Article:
Like last week's post on daffodils, today's post is sorely overdue. It's about one of my favorite spring-blooming ornamental trees: the crabapple.
I simply love crabapples. There's something so wild and unsophisticatedly beautiful about them. And of course, many of them are like the two specimens below: utterly laden with flowers.
I'd say this pink is just about the perfect hue (that is, until I consider the redbud, also blooming now). As you can see, the flowers open up a darker pink then slowly turn lighter. The single flowers of five petals are not as fussy or hybridized as the heavy double flowers of a cherry, and the stamens on a crabapple are quite showy too.
It probably seems a little silly to call a tree "unsophisticatedly beautiful" (and spell check disapproves) but if you look at the branching habit below, perhaps you'd agree. There's a stubby, wild character to the tree's overall shape that makes them appear a little less cookie-cutter than a flowering cherry. Though I'm sure we can find plenty of lollipop-shaped crabapple cultivars.
I'm not trying to make this blog post a "crabapple vs. cherry" discussion, but I often feel Malus is overlooked this time of year for the benefit of their showier relative (indeed both are in the Rosaceae family). And... since we're enumerating the merits of this plant, I'd have to add crabs have lovely fall color and showy fruit (though, cherries have good fall color too).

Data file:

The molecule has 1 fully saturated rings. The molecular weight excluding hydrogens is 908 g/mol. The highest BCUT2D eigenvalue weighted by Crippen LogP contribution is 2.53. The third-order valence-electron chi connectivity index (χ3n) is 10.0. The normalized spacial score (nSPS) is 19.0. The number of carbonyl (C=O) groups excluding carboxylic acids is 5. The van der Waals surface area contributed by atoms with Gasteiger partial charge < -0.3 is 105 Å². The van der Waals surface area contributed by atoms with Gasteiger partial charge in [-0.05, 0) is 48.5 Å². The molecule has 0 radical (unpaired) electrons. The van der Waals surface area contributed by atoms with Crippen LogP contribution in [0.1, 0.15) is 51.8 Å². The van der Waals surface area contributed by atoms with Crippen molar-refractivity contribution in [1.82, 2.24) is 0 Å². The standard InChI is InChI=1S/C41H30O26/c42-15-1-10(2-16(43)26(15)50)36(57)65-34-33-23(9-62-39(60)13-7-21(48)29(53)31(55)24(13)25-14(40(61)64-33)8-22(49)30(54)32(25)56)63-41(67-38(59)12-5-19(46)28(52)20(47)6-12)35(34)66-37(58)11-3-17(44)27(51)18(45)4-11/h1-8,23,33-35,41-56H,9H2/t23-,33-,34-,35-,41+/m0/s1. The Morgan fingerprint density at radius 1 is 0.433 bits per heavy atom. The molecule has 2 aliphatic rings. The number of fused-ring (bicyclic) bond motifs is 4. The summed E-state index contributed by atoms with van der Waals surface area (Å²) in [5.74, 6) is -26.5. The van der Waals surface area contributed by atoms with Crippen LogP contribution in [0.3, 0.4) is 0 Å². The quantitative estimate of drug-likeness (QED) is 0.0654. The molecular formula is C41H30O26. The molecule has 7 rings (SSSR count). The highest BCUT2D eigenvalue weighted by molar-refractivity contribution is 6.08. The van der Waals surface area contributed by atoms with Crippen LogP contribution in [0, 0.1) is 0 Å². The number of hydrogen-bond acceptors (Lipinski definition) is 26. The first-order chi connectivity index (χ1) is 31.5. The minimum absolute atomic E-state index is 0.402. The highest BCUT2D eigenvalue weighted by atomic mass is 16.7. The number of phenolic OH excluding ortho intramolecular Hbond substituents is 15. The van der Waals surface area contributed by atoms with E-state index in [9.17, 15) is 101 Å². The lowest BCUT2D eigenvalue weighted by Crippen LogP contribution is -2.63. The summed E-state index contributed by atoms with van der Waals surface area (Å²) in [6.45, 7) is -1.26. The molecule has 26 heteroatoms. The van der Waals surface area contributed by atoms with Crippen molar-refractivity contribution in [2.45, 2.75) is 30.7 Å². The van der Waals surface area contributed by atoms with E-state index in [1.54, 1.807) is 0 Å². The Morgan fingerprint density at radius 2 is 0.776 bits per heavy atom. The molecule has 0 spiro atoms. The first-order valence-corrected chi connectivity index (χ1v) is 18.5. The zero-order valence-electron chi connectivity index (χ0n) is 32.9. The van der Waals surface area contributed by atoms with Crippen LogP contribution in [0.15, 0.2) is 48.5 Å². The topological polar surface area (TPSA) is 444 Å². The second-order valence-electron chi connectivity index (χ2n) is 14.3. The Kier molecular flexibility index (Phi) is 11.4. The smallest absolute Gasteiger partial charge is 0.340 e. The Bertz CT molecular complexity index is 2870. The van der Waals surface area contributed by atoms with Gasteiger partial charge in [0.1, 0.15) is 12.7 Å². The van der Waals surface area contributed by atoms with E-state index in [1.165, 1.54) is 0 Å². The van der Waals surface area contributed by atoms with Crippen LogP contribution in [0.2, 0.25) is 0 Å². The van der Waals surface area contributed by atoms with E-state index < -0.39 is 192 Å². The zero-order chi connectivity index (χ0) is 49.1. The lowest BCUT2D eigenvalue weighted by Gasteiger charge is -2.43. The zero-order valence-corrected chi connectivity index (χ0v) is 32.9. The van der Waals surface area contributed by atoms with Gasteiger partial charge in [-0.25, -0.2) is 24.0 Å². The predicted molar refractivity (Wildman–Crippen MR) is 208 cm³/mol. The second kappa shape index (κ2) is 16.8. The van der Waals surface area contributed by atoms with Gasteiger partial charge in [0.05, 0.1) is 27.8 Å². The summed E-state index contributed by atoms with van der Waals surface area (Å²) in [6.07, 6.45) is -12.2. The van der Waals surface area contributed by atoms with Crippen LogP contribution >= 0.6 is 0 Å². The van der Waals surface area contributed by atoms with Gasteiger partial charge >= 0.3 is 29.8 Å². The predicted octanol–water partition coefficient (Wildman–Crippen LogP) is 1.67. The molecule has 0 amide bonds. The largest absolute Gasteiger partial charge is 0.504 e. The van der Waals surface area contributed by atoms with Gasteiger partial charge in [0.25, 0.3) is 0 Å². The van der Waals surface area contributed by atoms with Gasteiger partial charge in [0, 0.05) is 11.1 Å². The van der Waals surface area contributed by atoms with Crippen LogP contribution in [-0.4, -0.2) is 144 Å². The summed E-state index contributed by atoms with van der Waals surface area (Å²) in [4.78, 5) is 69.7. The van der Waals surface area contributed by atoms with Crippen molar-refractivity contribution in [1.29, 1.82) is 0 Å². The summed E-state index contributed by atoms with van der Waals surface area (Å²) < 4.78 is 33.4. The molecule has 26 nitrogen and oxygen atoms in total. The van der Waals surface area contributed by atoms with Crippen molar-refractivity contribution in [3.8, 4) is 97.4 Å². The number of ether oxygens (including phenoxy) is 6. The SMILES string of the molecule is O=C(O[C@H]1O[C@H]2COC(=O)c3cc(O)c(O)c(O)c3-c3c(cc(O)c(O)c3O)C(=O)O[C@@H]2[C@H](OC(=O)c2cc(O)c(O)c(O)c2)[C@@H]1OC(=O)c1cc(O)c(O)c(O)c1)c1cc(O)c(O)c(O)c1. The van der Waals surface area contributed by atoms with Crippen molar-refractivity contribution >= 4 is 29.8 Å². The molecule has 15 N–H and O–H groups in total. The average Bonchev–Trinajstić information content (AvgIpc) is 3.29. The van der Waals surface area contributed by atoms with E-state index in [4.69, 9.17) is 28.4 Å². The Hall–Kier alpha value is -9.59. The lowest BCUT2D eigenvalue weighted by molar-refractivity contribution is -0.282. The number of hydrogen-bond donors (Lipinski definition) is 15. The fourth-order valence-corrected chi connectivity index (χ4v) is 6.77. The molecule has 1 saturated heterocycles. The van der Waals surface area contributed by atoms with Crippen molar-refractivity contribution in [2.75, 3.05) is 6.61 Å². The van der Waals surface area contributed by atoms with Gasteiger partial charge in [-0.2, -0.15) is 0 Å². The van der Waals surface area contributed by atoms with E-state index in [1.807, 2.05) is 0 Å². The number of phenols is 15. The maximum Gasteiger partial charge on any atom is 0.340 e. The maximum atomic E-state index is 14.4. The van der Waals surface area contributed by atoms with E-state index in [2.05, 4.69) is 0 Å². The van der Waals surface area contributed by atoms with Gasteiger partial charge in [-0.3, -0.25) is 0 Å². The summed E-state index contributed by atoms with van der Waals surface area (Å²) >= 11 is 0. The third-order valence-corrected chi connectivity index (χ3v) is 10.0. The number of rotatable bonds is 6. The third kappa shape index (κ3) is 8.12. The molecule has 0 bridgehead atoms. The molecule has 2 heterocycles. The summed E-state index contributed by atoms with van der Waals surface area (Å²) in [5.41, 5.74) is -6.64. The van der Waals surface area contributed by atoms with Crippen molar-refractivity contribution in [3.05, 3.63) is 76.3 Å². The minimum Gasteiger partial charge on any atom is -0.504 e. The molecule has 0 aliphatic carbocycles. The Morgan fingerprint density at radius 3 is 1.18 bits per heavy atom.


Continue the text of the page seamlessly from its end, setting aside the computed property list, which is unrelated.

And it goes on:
Crabapples or Cherries? It's like Betty or Veronica, the Beatles or the Stones. What do you like most?
A bit on etymology: Malus is derivative for the Greek word for apple or the more general Greek word for fruit. The Latin word for apple is also Malus and, interestingly enough, the word for evil ('malum') derives from the word for apple. This evidently refers to the story of Adam and Eve and equating apples with evil. It's also worth noting that the precursor to this tale of an infamous apple involves the Greek Goddess of Discord, Eris. Eris was miffed because she wasn't invited to a wedding, so she tossed an apple engraved with "for the most beautiful" to the wedding guests in a strange yet successful attempt to rile up the competitive spirits of Hera, Athena and Aphrodite.